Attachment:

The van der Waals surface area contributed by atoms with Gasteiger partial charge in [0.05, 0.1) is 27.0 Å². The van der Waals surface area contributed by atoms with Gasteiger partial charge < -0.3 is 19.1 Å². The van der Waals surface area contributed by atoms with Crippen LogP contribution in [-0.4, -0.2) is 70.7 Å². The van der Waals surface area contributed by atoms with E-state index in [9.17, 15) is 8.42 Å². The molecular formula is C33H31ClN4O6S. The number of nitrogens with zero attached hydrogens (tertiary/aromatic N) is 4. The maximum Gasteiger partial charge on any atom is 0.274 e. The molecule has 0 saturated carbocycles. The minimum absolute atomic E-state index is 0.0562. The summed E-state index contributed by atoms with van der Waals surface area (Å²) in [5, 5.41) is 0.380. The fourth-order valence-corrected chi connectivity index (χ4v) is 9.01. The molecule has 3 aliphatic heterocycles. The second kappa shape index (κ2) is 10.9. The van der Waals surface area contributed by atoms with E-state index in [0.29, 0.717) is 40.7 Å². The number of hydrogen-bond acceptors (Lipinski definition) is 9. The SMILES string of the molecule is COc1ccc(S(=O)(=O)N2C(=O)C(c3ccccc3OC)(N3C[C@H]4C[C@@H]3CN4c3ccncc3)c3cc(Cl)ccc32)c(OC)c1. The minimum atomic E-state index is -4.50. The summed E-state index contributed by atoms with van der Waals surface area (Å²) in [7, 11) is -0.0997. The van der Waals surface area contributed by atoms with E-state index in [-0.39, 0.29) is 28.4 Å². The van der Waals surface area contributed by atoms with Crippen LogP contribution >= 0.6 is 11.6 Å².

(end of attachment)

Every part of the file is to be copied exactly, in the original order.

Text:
The van der Waals surface area contributed by atoms with Gasteiger partial charge in [0.05, 0.1) is 27.0 Å². The van der Waals surface area contributed by atoms with Gasteiger partial charge < -0.3 is 19.1 Å². The van der Waals surface area contributed by atoms with Crippen LogP contribution in [-0.4, -0.2) is 70.7 Å². The van der Waals surface area contributed by atoms with E-state index in [9.17, 15) is 8.42 Å². The molecular formula is C33H31ClN4O6S. The number of nitrogens with zero attached hydrogens (tertiary/aromatic N) is 4. The maximum Gasteiger partial charge on any atom is 0.274 e. The molecule has 0 saturated carbocycles. The minimum absolute atomic E-state index is 0.0562. The summed E-state index contributed by atoms with van der Waals surface area (Å²) in [5, 5.41) is 0.380. The fourth-order valence-corrected chi connectivity index (χ4v) is 9.01. The molecule has 3 aliphatic heterocycles. The second kappa shape index (κ2) is 10.9. The van der Waals surface area contributed by atoms with E-state index in [0.29, 0.717) is 40.7 Å². The number of hydrogen-bond acceptors (Lipinski definition) is 9. The SMILES string of the molecule is COc1ccc(S(=O)(=O)N2C(=O)C(c3ccccc3OC)(N3C[C@H]4C[C@@H]3CN4c3ccncc3)c3cc(Cl)ccc32)c(OC)c1. The minimum atomic E-state index is -4.50. The summed E-state index contributed by atoms with van der Waals surface area (Å²) in [7, 11) is -0.0997. The van der Waals surface area contributed by atoms with E-state index in [-0.39, 0.29) is 28.4 Å². The van der Waals surface area contributed by atoms with Crippen LogP contribution >= 0.6 is 11.6 Å².